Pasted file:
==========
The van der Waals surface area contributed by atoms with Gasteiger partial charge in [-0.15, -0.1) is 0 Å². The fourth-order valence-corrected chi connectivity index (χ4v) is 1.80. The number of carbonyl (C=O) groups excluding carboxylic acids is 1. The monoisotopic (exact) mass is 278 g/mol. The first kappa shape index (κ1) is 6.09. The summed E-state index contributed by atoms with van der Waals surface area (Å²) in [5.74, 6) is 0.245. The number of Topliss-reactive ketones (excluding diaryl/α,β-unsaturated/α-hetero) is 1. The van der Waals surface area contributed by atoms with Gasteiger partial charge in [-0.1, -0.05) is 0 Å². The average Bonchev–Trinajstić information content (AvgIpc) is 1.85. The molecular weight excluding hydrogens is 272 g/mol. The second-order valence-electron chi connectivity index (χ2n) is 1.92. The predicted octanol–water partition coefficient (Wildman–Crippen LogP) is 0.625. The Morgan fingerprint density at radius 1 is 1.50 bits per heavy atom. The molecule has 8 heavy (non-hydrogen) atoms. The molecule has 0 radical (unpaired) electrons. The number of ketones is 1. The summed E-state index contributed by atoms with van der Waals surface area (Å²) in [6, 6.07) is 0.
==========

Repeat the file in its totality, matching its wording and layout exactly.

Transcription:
The van der Waals surface area contributed by atoms with Gasteiger partial charge in [-0.15, -0.1) is 0 Å². The fourth-order valence-corrected chi connectivity index (χ4v) is 1.80. The number of carbonyl (C=O) groups excluding carboxylic acids is 1. The monoisotopic (exact) mass is 278 g/mol. The first kappa shape index (κ1) is 6.09. The summed E-state index contributed by atoms with van der Waals surface area (Å²) in [5.74, 6) is 0.245. The number of Topliss-reactive ketones (excluding diaryl/α,β-unsaturated/α-hetero) is 1. The van der Waals surface area contributed by atoms with Gasteiger partial charge in [-0.1, -0.05) is 0 Å². The average Bonchev–Trinajstić information content (AvgIpc) is 1.85. The molecular weight excluding hydrogens is 272 g/mol. The second-order valence-electron chi connectivity index (χ2n) is 1.92. The predicted octanol–water partition coefficient (Wildman–Crippen LogP) is 0.625. The Morgan fingerprint density at radius 1 is 1.50 bits per heavy atom. The molecule has 8 heavy (non-hydrogen) atoms. The molecule has 0 radical (unpaired) electrons. The number of ketones is 1. The summed E-state index contributed by atoms with van der Waals surface area (Å²) in [6, 6.07) is 0.